WORKING WITH WET AREAS IN THE LANDSCAPE
WORKING WITH WET AREAS IN THE LANDSCAPE
Wet areas in the landscape are usually problem areas. While there are several solutions to wet ground, each solution involves its own problems and a good deal of work. The area could be filled, however this creates yet another problem area in the landscape. Another option is to drain the area and plant trees or shrubs. The creation of a water garden is another solution; ideas for this may be gleaned from a study of local natural bogs or wet areas and the observation of plant associations and site differences.
When growing a water garden, it is important to place the plants at sites where they will achieve optimal growth. Trees and larger shrubs growing in mineral soils should be placed along the banks or upon islands within the moist area. Herbaceous species and smaller shrubs grow best in an organic mat or soil. Proper soil reaction (PH), nutrient and light requirements should be understood and observed. The amount, depth and movement of the wet area is also important.
Air drainage is directly related to plant hardiness. Wet spots are low and are sinks for cold air, thus perennial plants known to be intolerable of cold weather should not be planted in these areas. Wild plants taken from the same habitats will already have adapted to these conditions and are better choices.
The following list recommends trees and shrubs for planting on wet sites:
Acer rubrum Red maple A. saccharinum Silver maple Ainus spp. Alder Amelanchier spp. Serviceberry Betula nigra River birch B. papyrifera Paper birch Celtis laevigata Sugar hackberry Larix laricina Tamarack Liquidambar styraciflua Sweet gum Nyssa sylvatica Sour gum (tupelo) Picea glauca White spruce Platanus acerifolia London plane tree P. occidentalis Sycamore Populus spp. Poplar (aspen) Quercus bicolor Swamp white oak Q. Macrocarpa Bur oak Q. palustris Pin oak Salix spp. Willow Taxodium distichum Bald cypress Thuja occidentalis American arvorvitae Viburnum prunifolium Black haw
Alnus incana Hoary alder Aronia arbutifolia Chokecherry Calycanthus floridus Sweetshrub Cephalanthus Button-bush occidentalis Chionanthus virginicus Fringetree Clethra alnifolia Summersweet Cornus alba 'Siberica' Siberian dogwood C. racemosa Gray dogwood C. stolonifera Redosier dogwood Crataefus crus-galli Hawthorn (cockspur) Gaylussacia spp. Huckleberry Ilex glabra Inkberry L. verticillata Winterberry Lindera benzoin Spicebush Magnolia virginiana Sweetbay magnolia Potentilla fruticosa Shrubby cinquefoil Rhamnus frangula Alder buckthorn Salix spp. Willow Sambucus canadensis American elderberry Spiraea alba Steeplebush Symphoricarpus spp. Coralberry Vaccinium spp. Blueberry Viburnum cassinoides Witherod V. dentatum Arrowwood V. lentago Nannyberry V. trilobum Cranberry viburnum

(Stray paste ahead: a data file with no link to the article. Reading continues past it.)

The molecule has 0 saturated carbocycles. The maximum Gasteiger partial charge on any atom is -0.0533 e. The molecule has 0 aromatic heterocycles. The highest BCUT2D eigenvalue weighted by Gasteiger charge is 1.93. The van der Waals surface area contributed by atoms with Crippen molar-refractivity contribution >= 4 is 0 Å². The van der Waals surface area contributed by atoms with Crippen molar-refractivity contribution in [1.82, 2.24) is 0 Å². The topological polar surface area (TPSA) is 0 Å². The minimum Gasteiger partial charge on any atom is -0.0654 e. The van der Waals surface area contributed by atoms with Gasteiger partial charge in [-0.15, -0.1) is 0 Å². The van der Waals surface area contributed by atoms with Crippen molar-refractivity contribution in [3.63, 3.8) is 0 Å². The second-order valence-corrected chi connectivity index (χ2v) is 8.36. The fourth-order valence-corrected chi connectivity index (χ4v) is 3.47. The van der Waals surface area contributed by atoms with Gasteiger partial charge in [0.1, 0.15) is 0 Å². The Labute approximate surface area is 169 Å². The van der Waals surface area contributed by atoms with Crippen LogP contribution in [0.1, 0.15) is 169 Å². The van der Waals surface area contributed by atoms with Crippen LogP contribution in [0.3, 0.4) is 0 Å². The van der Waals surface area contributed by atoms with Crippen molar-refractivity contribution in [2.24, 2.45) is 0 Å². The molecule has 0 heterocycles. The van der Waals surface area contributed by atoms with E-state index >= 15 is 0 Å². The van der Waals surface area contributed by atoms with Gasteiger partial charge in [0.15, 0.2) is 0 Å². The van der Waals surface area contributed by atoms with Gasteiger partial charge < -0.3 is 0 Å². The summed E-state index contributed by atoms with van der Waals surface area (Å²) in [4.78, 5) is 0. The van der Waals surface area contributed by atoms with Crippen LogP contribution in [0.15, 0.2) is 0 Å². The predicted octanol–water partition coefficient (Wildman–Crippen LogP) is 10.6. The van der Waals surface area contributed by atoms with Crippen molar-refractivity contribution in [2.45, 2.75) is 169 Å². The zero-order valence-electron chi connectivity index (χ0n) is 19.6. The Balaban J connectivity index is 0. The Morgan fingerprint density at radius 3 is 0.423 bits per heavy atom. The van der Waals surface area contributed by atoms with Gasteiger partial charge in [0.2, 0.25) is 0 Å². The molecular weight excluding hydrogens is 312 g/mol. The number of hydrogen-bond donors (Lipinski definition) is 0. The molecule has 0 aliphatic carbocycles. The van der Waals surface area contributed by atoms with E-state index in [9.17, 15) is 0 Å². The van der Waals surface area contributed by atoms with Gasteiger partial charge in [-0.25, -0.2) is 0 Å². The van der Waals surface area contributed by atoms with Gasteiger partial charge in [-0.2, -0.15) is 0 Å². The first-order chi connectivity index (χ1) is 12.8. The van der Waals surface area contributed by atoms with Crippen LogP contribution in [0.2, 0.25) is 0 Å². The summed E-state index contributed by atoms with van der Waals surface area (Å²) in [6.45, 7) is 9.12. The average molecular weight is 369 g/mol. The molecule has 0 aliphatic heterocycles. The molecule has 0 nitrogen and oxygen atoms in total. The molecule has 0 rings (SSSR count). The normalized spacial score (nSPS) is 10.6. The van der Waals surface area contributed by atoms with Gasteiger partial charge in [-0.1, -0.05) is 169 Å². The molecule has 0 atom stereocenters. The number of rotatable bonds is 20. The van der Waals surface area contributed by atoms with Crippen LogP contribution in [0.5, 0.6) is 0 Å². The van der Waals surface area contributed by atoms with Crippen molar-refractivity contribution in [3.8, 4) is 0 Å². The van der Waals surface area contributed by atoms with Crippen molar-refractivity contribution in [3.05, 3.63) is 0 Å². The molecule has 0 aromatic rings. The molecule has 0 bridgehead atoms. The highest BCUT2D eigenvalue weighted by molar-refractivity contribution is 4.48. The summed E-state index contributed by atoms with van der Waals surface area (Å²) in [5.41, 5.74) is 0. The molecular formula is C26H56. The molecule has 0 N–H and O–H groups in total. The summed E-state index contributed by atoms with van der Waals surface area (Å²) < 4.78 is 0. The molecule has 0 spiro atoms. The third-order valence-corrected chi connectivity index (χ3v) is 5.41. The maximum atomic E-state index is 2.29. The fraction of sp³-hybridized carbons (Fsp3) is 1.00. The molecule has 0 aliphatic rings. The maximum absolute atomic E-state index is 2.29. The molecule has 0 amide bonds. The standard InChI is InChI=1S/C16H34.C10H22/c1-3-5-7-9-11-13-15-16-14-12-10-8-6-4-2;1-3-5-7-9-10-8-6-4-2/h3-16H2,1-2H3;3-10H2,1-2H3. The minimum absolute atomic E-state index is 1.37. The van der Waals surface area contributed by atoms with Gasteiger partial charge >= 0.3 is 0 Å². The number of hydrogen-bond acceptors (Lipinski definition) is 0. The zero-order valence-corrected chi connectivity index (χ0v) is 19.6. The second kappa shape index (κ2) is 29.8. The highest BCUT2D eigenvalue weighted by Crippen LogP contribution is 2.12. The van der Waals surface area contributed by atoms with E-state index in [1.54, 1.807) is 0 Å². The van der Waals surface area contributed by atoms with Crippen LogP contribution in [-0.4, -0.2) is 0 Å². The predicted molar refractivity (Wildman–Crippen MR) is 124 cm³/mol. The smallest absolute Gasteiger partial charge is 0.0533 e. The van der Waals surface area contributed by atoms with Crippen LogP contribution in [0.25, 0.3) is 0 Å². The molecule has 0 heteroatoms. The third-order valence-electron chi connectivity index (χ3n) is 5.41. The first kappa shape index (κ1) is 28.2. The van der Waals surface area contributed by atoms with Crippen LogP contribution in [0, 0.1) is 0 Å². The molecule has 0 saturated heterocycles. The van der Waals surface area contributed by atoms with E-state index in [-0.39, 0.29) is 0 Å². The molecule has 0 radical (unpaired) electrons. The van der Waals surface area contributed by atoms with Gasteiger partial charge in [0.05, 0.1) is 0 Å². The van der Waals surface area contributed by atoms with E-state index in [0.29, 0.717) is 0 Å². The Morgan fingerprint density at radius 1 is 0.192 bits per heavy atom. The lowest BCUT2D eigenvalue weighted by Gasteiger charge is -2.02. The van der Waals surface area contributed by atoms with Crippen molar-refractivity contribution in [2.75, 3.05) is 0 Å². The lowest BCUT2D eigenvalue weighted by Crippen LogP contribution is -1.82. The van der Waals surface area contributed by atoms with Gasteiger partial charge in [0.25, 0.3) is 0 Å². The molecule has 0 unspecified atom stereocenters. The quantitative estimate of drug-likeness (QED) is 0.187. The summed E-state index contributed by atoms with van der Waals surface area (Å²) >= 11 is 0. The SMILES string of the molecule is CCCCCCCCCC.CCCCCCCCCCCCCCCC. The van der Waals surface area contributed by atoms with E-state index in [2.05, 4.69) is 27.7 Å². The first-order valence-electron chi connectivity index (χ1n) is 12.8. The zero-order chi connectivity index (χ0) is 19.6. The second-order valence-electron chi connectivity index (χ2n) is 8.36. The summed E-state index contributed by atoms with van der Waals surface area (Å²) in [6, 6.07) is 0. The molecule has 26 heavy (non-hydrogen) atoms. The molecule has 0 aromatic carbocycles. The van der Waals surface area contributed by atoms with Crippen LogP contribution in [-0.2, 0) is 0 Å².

The following list recommends herbaceous species best suited for wet sites:
Anemonella spp. Rue anemone Arundo donax Giant reed Asclepias incarnata Swamp milkweed Thelypteris palustris March fern Aster spp. Aster Astilbe spp. Astilbe Caltha palustris Marsh marigold Campanula aparinoides Marsh bluebell Carex spp. Sedge Gentianopsis crinita Fringed gentian Hibiscus moscheutos Rose mallow Hydrocotyle spp. Water pennywort Hypericum spp. St. Johns-wort Impatiens biflora Touch-me-Not Iris spp. Iris Liatris spicata Blazing-star Lilium canadensis Canada lily L. superbum Turkscap lily Lobelia cardinalis Cardinal flower Mentha pulegium Pennyroyal Myosotis scorpioides Forget-me-Not Nuphar spp. Cow lily Onoclea sensibilis Sensitive fern Osmunda cinnamomea Cinnamon fern O. regalis Royal fern Pontederia cordata Pickerel weed Primula japonica Japanese primrose Ranunculus spp. Buttercup Sagittaria latifolia Arrowhead Saururus cernuus Swamp lily Scirpus spp. Bulrush Thalictrum spp. Meadow-rue Tofieldia glutinosa False asphodel Trollius spp. Globeflower Typha latifolia Cat-tail Vericona spp. Ironweed Viola app. Violet Zigadenus glaucus White camass
Working with Wet Areas in landscaping.
by Harold Davidson Department of Horticulture; Michigan State University
|Visual title - Visual size||Visual title - Visual size|
|Carex morrowii - 88K||Onoclea sensibilis - 62K|
|Osmunda cinnamomea - 64K|